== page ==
Today is the day! Every March 20 is Macaron Day and today is the day where I get to reflect a bit about how I got here in this blogging and macaron journey. Last year for Macaron Day 2015 I reflected on "Why I Started Blogging". In other years I shared a macaron recipe such as my Passion Fruit Macaron Recipe and Chai Macaron Recipe.
This year, I'm sharing with you some of the photos I took while testing out various intensities of a peanut buttercream recipe. My friend loves peanut butter and dreamed of having peanut butter macarons for her bridal shower. However, I have never made any peanut macarons before so I had to do a little testing. To start, make the macaron shells using the ingredient list and recipe from my Macaron 102 post or for more photos here. For the gel food colouring, I used a drop of Wilton brown and a drop of Wilton buttercup yellow. Remember that after you finish piping those macaron shells you need to tamp (holding onto the parchment paper/silicon mat and tray) firmly rap the tray on the counter. This will help spread the macaron shell evenly and pop any bubbles in the shell. After tamping, use a toothpick to pop any obvious bubbles sitting on the surface of the macaron shells.
Once the macaron shells are all baked, allow them to cool completely before filling. Currently, I am baking each of my macaron shells one tray at a time at 280F for 19 minutes. I have also found that using an oven thermometer in the oven has been super helpful! Often times, the temperature that your oven displays is not actually the temperature in the oven. This is because the temperature sensor inside the oven is not always calibrated accurately meaning there's a difference between the temperature you want and the actual temperature.
Peanut Butter Buttercream Recipe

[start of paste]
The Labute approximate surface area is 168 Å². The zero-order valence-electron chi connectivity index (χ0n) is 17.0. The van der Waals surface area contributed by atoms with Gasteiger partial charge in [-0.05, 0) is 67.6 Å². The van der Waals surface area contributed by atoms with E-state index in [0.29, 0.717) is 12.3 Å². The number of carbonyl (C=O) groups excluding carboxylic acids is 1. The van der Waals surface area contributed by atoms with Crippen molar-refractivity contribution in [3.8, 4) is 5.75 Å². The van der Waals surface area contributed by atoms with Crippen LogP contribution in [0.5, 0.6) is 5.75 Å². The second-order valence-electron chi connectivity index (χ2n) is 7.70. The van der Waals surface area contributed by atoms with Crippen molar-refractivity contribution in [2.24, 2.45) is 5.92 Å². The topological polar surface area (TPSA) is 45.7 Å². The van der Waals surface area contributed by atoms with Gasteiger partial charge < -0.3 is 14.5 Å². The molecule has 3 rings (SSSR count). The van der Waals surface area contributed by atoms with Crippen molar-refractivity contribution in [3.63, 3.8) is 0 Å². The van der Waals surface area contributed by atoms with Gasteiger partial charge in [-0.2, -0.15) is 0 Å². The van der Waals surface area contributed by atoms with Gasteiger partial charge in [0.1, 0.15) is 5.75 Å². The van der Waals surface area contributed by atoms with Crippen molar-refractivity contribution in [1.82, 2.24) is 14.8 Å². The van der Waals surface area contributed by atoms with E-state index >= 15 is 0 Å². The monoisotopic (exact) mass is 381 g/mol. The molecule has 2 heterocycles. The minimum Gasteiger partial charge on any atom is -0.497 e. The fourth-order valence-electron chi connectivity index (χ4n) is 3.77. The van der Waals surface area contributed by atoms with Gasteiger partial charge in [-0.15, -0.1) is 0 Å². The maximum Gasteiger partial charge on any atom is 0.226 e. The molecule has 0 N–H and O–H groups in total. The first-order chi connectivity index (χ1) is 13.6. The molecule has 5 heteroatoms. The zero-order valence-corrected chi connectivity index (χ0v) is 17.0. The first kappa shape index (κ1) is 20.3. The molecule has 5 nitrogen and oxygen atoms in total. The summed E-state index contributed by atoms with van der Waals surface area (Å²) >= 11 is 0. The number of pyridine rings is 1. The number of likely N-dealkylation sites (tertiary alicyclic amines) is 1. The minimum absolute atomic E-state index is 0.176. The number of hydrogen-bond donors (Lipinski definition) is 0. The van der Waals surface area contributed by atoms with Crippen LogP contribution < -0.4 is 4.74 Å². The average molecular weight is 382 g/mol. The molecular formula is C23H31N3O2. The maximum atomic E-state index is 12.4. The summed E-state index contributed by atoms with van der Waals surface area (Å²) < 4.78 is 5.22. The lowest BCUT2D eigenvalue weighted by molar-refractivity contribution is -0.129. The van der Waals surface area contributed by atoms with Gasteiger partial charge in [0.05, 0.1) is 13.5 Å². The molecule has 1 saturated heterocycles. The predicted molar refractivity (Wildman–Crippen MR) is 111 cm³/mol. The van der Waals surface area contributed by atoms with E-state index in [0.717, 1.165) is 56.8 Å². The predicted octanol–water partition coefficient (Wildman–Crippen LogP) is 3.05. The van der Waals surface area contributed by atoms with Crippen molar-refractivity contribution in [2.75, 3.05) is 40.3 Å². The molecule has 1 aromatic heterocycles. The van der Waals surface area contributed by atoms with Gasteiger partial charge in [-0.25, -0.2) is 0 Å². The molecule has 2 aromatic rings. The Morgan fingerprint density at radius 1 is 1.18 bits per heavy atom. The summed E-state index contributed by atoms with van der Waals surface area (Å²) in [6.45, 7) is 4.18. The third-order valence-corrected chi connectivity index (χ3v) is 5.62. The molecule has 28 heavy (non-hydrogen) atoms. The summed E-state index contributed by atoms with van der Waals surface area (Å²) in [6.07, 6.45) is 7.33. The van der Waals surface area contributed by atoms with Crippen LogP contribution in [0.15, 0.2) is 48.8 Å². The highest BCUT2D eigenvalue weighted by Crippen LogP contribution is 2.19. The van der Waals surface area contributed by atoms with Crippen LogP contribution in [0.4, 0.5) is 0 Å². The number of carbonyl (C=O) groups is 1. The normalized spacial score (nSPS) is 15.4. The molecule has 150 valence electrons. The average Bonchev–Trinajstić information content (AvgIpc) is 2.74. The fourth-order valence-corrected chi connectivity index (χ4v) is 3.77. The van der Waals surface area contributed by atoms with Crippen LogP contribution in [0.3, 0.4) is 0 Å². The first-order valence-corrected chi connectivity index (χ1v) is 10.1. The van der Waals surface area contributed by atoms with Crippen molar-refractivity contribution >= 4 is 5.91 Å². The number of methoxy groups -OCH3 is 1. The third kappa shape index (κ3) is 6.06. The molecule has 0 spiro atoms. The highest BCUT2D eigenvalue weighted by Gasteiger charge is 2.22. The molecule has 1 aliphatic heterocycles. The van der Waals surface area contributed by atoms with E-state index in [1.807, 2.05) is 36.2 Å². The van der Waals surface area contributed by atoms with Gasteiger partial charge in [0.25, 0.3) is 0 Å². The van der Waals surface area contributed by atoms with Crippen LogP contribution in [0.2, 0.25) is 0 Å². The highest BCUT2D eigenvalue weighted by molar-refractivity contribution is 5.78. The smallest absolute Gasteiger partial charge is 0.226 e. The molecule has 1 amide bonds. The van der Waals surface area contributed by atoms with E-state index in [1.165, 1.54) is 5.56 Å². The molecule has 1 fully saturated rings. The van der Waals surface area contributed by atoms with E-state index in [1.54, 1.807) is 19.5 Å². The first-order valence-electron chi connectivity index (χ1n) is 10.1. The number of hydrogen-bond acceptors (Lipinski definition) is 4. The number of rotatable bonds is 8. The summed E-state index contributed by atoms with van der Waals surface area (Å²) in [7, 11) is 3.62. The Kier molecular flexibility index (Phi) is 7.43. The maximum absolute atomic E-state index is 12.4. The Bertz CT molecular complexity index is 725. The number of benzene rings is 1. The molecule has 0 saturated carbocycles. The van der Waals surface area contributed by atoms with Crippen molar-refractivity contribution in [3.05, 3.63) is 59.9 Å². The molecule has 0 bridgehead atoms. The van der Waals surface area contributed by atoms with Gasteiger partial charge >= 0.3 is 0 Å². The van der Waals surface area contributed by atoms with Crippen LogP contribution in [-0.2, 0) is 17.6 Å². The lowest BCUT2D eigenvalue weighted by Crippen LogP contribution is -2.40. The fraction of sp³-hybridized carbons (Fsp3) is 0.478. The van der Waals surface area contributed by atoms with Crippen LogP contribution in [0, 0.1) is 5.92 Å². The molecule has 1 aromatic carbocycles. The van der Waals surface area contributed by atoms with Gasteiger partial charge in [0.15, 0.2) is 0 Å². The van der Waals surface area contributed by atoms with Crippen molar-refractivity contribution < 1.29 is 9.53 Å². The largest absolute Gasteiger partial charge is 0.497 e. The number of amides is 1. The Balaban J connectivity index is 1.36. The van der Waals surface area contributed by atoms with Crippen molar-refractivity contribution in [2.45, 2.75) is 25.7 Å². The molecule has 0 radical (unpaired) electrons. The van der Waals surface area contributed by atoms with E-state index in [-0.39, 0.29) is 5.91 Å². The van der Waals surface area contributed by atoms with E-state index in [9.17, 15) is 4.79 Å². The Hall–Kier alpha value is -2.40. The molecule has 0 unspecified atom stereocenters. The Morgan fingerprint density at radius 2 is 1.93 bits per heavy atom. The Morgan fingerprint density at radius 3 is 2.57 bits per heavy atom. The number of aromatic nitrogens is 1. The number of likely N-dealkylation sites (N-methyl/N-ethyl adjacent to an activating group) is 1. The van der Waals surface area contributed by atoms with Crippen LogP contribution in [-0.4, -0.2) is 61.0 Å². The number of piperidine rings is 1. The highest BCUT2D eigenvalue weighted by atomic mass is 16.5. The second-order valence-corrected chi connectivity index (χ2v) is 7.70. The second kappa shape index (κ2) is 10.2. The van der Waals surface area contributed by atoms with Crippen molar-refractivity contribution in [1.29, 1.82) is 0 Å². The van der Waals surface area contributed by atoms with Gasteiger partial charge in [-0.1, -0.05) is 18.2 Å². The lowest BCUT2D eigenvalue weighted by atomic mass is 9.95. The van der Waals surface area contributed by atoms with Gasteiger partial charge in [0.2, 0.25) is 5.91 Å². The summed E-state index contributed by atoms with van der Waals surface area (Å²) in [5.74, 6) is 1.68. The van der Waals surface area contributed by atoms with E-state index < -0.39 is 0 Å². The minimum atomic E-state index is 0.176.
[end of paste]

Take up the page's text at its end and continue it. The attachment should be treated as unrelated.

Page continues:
- 80g castor (caster) sugar (superfine sugar)
- 25g water
- 1 whole egg (~60g)
- 1 egg yolk
- 180g soft butter (cut into cubes)
- 4 tablespoons of smooth peanut butter (less if you don't want it as intense)
- Bring sugar and water to a boil in a small pot. Heat the sugar to 250F(120C) using a candy thermometer. If it boils, clean the sides of the pan with a damp pastry brush. Try not to mix the solution, but allow it to heat on its own.
- In another bowl or the bowl of your Kitchen Aid whisk the eggs and egg yolks until it lightens in colour.
- Once the hot sugar mixture reaches 250F, turn the whisking egg mixture down to 'stir', and immediately pour the hot sugar mixture into the whisking egg mixture. Increase the whisking speed to a higher whisking speed (8 on my Kitchenaid). Continue whisking until the mixture has cooled down completely (approximately 10-15 minutes). It will start to look glossy and meringue like.
- Keep whisking the meringue until it has cooled. Meanwhile, cream then whisk the butter until it has thickened in a separate bowl. It will lighten a bit in colour. Once the meringue has cooled, slowly add in the whisked butter.
- Continue whisking until the buttercream is smooth. It may curdle slightly but this is okay. Keep whisking and the buttercream will come back together. Add in the peanut butter and continue to whisk.
Peanut Butter Macaron Assembly
Now, the fun part! First match the macaron shells and then line up all your macaron shells. I typically place each pair side by side with one of the shells facing up ready to have buttercream piped on top and the other matching shell face down. Then, once the peanut butter buttercream is transferred to a piping bag, pipe a small mount of buttercream onto each half shell. To see more videos of this process take a look at my instagram.
To assemble each macaron, gently push down until the buttercream reaches the edge of the shell and then twist to the right.
I would love for you to leave a comment on this post! I have changed the settings so you can comment as a guest! Just click on "name", more boxes with appear. On the very bottom left corner there is a checkbox that says "I'd rather post as a guest". Then, you can comment without having to use the Disqus part!